This week the U.S. Food and Drug Administration issued warning letters to 15 companies for illegally selling products containing CBD, saying they had violated the Federal Food, Drug and Cosmetic Act. At the same time, the FDA published a revised Consumer Update detailing broad safety concerns about CBD products.
Bottom line: The federal government has not concluded that CBD is “generally recognized as safe” (GRAS) for use in human or animal food. Thus, CBD in food and drink is still illegal.
“It came out of the blue. We were just at a CBD show last week, and there were hundreds of similar products and websites,” said Brad Ridenour, chief executive of Koi CBD, one of the 15 companies to receive warning letters.
Companies that have been full-speed-ahead on developing and marketing CBD-infused food and drink say they have been waiting for direction from the FDA on how to label and market products and are increasingly frustrated with the agency’s lack of clear regulations.
“They keep telling us they’re going to come out with guidance, and they don’t,” Ridenour said. "They just tell us what not to do. We’re ready to comply with anything they throw at us.”
The FDA has requested responses from the companies within 15 working days stating how the companies will correct the violations.
In May, Amy Abernethy, the FDA’s principal deputy commissioner, used a Twitter string to convey the agency’s reservations about CBD, saying: “We are reviewing available databases and medical literature about CBD’s safety. Thus far, the data appear insufficient."
In June, an FDA document “What You Need to Know (And What We’re Working to Find Out)” amplified the warning that the agency considered CBD products illegal, saying: “We are aware that there may be some products on the market that add CBD to a food or label CBD as a dietary supplement. Under federal law, it is currently illegal to market CBD this way.”
And then the FDA fell mostly silent on the subject, until now.
“As we work quickly to further clarify our regulatory approach for products containing cannabis and cannabis-derived compounds like CBD, we’ll continue to monitor the marketplace and take action as needed against companies that violate the law,” Abernethy said in a statement this week. “We remain concerned that some people wrongly think that the myriad of CBD products on the market, many of which are illegal, have been evaluated by the FDA and determined to be safe, or that trying CBD ‘can’t hurt.’ ”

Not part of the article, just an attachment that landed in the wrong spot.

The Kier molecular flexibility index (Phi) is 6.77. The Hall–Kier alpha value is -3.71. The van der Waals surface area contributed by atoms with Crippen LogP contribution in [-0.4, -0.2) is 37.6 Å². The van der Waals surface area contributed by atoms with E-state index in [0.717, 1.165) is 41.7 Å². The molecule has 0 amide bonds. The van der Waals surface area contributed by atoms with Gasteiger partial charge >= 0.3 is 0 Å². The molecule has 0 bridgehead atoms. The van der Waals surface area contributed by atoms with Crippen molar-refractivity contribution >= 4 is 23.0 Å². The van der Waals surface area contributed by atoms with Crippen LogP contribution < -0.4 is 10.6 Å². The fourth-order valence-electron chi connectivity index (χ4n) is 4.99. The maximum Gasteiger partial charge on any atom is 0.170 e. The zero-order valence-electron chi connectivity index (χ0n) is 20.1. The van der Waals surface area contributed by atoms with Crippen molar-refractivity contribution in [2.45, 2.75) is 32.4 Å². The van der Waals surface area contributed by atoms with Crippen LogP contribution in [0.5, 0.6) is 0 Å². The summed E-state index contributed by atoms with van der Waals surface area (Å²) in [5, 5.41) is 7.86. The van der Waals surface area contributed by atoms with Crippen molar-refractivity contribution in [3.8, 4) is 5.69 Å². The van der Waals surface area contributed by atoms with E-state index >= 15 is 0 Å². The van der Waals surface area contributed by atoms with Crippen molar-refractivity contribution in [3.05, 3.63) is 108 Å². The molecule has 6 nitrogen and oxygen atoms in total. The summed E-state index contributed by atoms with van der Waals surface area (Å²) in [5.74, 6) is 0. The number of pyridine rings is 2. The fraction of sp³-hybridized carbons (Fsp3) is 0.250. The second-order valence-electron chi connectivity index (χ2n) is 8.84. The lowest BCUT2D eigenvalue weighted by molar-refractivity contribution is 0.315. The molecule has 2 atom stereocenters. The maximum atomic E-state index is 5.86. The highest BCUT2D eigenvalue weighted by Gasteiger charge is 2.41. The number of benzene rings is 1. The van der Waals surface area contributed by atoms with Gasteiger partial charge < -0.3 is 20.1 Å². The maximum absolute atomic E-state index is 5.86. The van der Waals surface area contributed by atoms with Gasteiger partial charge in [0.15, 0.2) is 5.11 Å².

The Center for Science in the Public Interest applauded the FDA’s move. While CBD has been found effective and is legal in prescription form to treat two rare forms of epilepsy, the center says there is no evidence that cannabidiol will lower the risk of diabetes, shrink tumors, wean a person off opioids, ease schizophrenia or calm anxious pets — despite the claims of companies actively marketing CBD products.
“The marketplace is full of products that are essentially unknown,” said Laura MacCleery, policy director for Center for Science in the Public Interest. “What that means is they are experimenting on consumers, and I don’t think people are aware that they are guinea pigs.”
MacCleery said CBD products have been marketed for children’s use and for pregnant women and that researchers haven’t adequately studied either use. She said there are concerns about CBD and liver toxicity, and problems with supply chain quality control. Some products may be mislabeled, with more or less CBD than indicated. There are also concerns about contaminants, and since labels are often unclear whether the CBD is marijuana- or hemp-derived, heavy metals may be a concern. (Marijuana is an effective extractor of heavy metals from soil.)
“It’s an industry that is untethered to relationships of oversight,” MacCleery said.
The Council for Responsible Nutrition, the trade association for the dietary supplement industry, said the FDA’s move unnecessarily alarms consumers. They argue the FDA’s inaction for the past year has facilitated an unregulated marketplace, which is bad for consumers and the burgeoning CBD industry.
“It’s time for FDA to announce a legal pathway to market for these CBD-containing supplements and to commence meaningful enforcement against products that flout category-wide requirements for dietary supplements,” said Council president Steve Mister.
Melissa Bane, managing director of market research and consulting firm Grail Insights, said the FDA crackdown will likely have little effect on the industry’s growth.
In the same week that a major report was published describing diminished life expectancy for Americans attributed to drug overdoses and suicides among young and middle-aged adults, she said people are clamoring for mechanisms to manage mood and stress.
“CBD is marketed as a more natural alternative to alcohol, sugar, tobacco and opioids. Sixty-two percent of younger users say they use it to manage stress. Do we see the demand changing? No, we don’t. But consumers want clarity on safety. This [the FDA’s statement this week] leaves the American consumer without answers," Bane said.
Alon Shabo, founder of SabaiDee, an organic hemp oil manufacturer that also received a warning letter, said he thought the company was in compliance but that the FDA may have targeted high-visibility brands to send a message to the industry.
The FDA took issue specifically with SabaiDee claims for their animal products and with consumer reviews on the website that made medical claims. The company is taking those down and reprinting a label for one product.
Shabo said that once there is a clear regulatory framework in place, there will be another rush of institutional funding and acquisitions. He said there are still people ready to dive into the CBD market.
“Everybody is bulldozing full speed ahead,” he said. “People are still quite bullish.”